City Manager's Report
Dear Bainbridge Islanders,
On Tuesday, I provided the City Council with a Proposed Budget for the 2021-2022 operating and capital programs. The Council will spend the next several weeks reviewing these spending plans and discussing adjustments, with a goal to approve the City’s final budget in late November, as is our custom.

In order to respond to lower revenues, the Proposed Budget includes the elimination of five staff positions (all currently vacant) and other reductions in discretionary spending. The Proposed Budget keeps City spending on community support programs at the current levels, in recognition of the fact that the coming two-year cycle will be a time of increased community need. 

While the proposed staff reductions are necessary, it is important to acknowledge that this will result in reduced capacity going forward. At the proposed staffing level of 127 full-time employees (FTE,) the City’s workforce will be 17% smaller than in 2008, despite the fact that our community population has grown roughly 10% since that time. In recent budget cycles, the City had begun to restore staffing capacity from the significant reductions put in place following the last recession. Because the City’s financial policies require that ongoing expenses (like staffing) are fully supported by ongoing revenues, we are required to reduce these costs to match our lower revenue levels. We have identified reductions that we believe can be managed while still meeting core service delivery goals, and maintaining focus on our highest priority projects.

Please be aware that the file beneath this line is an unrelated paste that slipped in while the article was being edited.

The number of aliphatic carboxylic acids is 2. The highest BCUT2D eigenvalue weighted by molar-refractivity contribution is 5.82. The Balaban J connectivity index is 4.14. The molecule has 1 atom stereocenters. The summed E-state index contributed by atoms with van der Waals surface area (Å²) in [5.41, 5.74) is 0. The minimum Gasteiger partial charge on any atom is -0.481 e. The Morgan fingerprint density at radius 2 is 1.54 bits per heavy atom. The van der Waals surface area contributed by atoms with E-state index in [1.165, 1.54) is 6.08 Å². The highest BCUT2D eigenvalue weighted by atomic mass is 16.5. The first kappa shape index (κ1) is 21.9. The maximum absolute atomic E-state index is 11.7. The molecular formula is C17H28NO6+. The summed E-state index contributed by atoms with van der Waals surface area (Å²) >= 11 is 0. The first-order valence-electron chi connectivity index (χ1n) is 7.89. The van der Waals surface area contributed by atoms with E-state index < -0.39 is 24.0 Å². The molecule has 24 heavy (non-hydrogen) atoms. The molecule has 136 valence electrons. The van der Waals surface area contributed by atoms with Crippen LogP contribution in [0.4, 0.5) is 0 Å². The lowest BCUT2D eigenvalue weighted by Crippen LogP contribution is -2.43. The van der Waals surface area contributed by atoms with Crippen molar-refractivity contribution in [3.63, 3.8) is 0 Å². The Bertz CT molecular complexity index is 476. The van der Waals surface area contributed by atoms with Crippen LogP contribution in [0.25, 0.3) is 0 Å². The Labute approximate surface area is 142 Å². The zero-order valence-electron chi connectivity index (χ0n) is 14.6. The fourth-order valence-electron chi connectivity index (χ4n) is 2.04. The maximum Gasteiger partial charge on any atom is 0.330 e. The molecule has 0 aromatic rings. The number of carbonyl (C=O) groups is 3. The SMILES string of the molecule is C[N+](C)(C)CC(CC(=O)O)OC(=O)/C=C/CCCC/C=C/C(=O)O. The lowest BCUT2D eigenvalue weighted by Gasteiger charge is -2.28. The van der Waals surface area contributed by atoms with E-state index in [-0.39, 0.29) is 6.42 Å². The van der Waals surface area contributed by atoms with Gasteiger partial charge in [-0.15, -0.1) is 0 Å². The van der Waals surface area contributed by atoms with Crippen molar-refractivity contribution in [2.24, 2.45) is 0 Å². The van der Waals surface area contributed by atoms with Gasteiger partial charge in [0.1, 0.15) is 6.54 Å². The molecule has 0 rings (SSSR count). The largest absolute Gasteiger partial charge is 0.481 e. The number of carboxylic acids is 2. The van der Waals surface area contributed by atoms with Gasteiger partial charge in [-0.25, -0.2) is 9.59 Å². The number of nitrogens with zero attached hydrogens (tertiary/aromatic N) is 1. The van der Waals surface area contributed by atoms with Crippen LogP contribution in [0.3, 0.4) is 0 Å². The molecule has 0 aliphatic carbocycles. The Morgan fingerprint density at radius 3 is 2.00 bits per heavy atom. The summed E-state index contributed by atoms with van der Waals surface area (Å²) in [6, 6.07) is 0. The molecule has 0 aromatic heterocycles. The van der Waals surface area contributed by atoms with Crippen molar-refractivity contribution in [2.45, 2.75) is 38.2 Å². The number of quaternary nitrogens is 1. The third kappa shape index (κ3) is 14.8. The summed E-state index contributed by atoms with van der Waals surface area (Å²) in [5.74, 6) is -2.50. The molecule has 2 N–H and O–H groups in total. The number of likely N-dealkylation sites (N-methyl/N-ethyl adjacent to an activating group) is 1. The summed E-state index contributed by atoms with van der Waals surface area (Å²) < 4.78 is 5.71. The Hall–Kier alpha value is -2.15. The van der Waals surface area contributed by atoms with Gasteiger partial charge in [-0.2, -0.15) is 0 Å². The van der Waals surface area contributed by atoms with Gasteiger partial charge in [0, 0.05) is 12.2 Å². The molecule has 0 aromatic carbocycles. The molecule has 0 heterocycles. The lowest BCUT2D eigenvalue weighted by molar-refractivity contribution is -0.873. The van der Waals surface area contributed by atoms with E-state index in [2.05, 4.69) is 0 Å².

I hope interested community members will take the time to engage in the budget development process, and to provide feedback on the important choices about how to prioritize and allocate City resources, both staff and funding.

There is no City Council meeting scheduled for next week. The next City Council meeting is a study session on Tuesday, October 6.

Best wishes,

Morgan Smith
City Manager
Biennial Budget
City Manager presents 2021-2022 Proposed Budget
City Manager Morgan Smith presented the proposed 2021-2022 Biennial Budget at the Sept. 22 City Council meeting. The Biennial Budget is the financial plan for the upcoming two years and expresses the City’s identified priorities and planned service delivery to the community.